Effects of a low-fat, worksite intervention on blood lipids and lipoproteins.
An 8-week educational intervention focusing on low-fat eating pattern messages was conducted among employees of the city ofPhoenix, Arizona.
One hundred nineteen employees with serum cholesterols of = 5.2 mmol/liter who participated in at least one of eight weekly sessions were compared with 112 nonparticipants.
Multiple regression analysis indicated significant intervention effects.
For participants, total blood cholesterols decreased an average of 0.22 mmol/liter, low-density lipoproteins (LDLs) decreased an average of 0.30 mmol/liter, and triglycerides decreased an average of 1.91 mmol/liter.
High-density lipoproteins (HDLs) increased an average of 0.68 mmol/liter.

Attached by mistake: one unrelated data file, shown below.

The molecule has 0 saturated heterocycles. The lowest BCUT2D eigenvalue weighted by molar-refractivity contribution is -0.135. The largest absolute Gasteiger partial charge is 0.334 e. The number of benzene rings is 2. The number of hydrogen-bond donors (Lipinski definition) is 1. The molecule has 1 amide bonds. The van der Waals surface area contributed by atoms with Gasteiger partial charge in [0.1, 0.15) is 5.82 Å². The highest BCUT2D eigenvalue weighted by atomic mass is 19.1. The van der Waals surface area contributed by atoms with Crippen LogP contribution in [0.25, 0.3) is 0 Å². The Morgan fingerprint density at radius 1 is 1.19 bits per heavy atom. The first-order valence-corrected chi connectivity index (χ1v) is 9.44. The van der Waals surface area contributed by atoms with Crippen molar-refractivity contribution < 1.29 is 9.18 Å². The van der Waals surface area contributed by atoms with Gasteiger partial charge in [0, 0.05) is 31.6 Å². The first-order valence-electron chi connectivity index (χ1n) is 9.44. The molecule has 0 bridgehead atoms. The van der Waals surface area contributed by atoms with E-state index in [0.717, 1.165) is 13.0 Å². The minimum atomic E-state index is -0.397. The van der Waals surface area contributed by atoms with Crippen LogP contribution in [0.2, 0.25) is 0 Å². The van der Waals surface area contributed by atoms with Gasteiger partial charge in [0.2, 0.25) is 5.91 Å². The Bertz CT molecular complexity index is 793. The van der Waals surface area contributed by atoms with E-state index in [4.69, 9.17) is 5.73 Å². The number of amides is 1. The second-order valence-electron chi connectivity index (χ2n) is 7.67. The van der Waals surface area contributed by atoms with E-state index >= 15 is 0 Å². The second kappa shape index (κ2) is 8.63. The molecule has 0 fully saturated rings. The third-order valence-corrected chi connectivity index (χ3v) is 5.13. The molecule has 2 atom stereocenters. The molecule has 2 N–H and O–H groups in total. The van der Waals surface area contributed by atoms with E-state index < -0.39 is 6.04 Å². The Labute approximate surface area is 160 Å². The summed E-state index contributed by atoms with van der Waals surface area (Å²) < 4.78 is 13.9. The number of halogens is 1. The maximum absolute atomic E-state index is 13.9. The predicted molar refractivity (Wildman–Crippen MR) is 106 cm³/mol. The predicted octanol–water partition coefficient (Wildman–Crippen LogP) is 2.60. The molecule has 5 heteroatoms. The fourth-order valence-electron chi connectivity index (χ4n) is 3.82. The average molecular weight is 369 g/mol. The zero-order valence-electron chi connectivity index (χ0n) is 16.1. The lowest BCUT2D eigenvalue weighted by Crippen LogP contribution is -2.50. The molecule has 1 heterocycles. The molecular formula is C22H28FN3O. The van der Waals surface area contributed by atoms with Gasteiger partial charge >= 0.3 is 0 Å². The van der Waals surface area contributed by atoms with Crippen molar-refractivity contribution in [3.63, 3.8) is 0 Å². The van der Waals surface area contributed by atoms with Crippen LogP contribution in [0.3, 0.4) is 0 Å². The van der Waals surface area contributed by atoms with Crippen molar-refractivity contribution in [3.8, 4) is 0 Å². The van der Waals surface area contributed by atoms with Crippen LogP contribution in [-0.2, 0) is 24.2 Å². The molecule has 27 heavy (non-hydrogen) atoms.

Significant effects remained after considering initial lipid status, and variation in age, sex, occupation, ethnicity, alcohol intake, fat intake, and BMI.
These results constitute a 3.8% decrease in serum cholesterol and a 7.8% decrease in LDLs.
Mots-clés Pascal : Programme sanitaire, Lieu travail, Lipide, Lipoprotéine, Sang, Régime alimentaire restrictif, Homme, Médecine travail, Education nutritionnelle, Arizona, Promotion santé, Etats Unis, Amérique du Nord, Amérique
Mots-clés Pascal anglais : Sanitary program, Work place, Lipids, Lipoprotein, Blood, Restricted diet, Human, Occupational medicine, Nutrition education, Arizona, Health promotion, United States, North America, America
Notice produite par :
Inist-CNRS - Institut de l'Information Scientifique et Technique
Cote : 95-0429317
Code Inist : 002B30A03B. Création : 01/03/1996.